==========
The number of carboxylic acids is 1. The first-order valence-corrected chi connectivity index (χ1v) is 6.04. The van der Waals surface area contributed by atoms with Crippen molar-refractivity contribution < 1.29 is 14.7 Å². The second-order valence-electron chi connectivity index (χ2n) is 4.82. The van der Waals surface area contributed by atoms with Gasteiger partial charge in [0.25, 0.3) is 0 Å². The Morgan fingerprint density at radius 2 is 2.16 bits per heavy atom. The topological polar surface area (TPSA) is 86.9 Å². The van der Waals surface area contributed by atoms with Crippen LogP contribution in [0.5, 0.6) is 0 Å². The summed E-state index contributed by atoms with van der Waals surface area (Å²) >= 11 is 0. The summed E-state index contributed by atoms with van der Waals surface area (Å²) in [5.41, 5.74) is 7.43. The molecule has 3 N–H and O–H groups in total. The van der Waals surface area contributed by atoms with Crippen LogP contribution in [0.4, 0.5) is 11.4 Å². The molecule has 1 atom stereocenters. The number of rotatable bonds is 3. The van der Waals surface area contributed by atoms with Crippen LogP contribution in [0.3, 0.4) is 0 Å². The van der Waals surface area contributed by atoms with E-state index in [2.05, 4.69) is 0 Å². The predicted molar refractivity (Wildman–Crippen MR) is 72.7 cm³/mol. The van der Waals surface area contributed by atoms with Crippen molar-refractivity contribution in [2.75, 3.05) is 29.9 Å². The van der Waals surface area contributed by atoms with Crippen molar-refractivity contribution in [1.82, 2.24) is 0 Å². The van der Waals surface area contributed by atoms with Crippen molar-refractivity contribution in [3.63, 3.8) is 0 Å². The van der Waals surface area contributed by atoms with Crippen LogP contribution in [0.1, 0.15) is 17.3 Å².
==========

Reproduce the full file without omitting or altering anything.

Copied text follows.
The number of carboxylic acids is 1. The first-order valence-corrected chi connectivity index (χ1v) is 6.04. The van der Waals surface area contributed by atoms with Crippen molar-refractivity contribution < 1.29 is 14.7 Å². The second-order valence-electron chi connectivity index (χ2n) is 4.82. The van der Waals surface area contributed by atoms with Gasteiger partial charge in [0.25, 0.3) is 0 Å². The Morgan fingerprint density at radius 2 is 2.16 bits per heavy atom. The topological polar surface area (TPSA) is 86.9 Å². The van der Waals surface area contributed by atoms with Crippen LogP contribution in [0.5, 0.6) is 0 Å². The summed E-state index contributed by atoms with van der Waals surface area (Å²) >= 11 is 0. The summed E-state index contributed by atoms with van der Waals surface area (Å²) in [5.41, 5.74) is 7.43. The molecule has 3 N–H and O–H groups in total. The van der Waals surface area contributed by atoms with Crippen LogP contribution in [0.4, 0.5) is 11.4 Å². The molecule has 1 atom stereocenters. The number of rotatable bonds is 3. The van der Waals surface area contributed by atoms with Crippen LogP contribution in [0.3, 0.4) is 0 Å². The van der Waals surface area contributed by atoms with E-state index in [2.05, 4.69) is 0 Å². The predicted molar refractivity (Wildman–Crippen MR) is 72.7 cm³/mol. The van der Waals surface area contributed by atoms with Crippen molar-refractivity contribution in [2.75, 3.05) is 29.9 Å². The van der Waals surface area contributed by atoms with Crippen molar-refractivity contribution in [1.82, 2.24) is 0 Å². The van der Waals surface area contributed by atoms with Crippen molar-refractivity contribution in [3.63, 3.8) is 0 Å². The van der Waals surface area contributed by atoms with Crippen LogP contribution in [0.1, 0.15) is 17.3 Å².